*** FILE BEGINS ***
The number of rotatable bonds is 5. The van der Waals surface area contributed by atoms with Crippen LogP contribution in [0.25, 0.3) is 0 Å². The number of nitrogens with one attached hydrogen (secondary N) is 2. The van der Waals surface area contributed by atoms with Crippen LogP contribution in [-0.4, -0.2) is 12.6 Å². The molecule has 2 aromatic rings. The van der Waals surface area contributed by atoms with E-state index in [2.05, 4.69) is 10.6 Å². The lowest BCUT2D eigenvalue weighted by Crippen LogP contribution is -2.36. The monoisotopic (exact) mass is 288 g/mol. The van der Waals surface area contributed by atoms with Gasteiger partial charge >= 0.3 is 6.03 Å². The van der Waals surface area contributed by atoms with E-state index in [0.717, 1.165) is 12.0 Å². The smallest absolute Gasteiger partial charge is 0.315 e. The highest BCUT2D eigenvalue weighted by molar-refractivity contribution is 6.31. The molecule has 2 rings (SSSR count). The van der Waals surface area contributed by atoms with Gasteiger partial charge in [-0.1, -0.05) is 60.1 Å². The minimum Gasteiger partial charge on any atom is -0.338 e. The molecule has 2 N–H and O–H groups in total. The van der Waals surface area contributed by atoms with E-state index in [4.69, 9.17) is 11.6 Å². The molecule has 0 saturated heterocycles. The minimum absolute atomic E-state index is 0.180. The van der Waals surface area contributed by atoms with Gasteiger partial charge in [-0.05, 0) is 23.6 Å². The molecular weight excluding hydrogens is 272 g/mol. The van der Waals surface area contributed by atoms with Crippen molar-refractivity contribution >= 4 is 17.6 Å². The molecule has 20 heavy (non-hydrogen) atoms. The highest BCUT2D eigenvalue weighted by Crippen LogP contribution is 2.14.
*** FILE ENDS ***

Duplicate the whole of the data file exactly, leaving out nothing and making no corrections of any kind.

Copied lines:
The number of rotatable bonds is 5. The van der Waals surface area contributed by atoms with Crippen LogP contribution in [0.25, 0.3) is 0 Å². The number of nitrogens with one attached hydrogen (secondary N) is 2. The van der Waals surface area contributed by atoms with Crippen LogP contribution in [-0.4, -0.2) is 12.6 Å². The molecule has 2 aromatic rings. The van der Waals surface area contributed by atoms with E-state index in [2.05, 4.69) is 10.6 Å². The lowest BCUT2D eigenvalue weighted by Crippen LogP contribution is -2.36. The monoisotopic (exact) mass is 288 g/mol. The van der Waals surface area contributed by atoms with Gasteiger partial charge >= 0.3 is 6.03 Å². The van der Waals surface area contributed by atoms with E-state index in [0.717, 1.165) is 12.0 Å². The smallest absolute Gasteiger partial charge is 0.315 e. The highest BCUT2D eigenvalue weighted by molar-refractivity contribution is 6.31. The molecule has 2 rings (SSSR count). The van der Waals surface area contributed by atoms with Gasteiger partial charge in [-0.1, -0.05) is 60.1 Å². The minimum Gasteiger partial charge on any atom is -0.338 e. The molecule has 2 N–H and O–H groups in total. The van der Waals surface area contributed by atoms with E-state index in [4.69, 9.17) is 11.6 Å². The molecule has 0 saturated heterocycles. The minimum absolute atomic E-state index is 0.180. The van der Waals surface area contributed by atoms with Gasteiger partial charge in [-0.05, 0) is 23.6 Å². The molecular weight excluding hydrogens is 272 g/mol. The van der Waals surface area contributed by atoms with Crippen molar-refractivity contribution >= 4 is 17.6 Å². The molecule has 20 heavy (non-hydrogen) atoms. The highest BCUT2D eigenvalue weighted by Crippen LogP contribution is 2.14.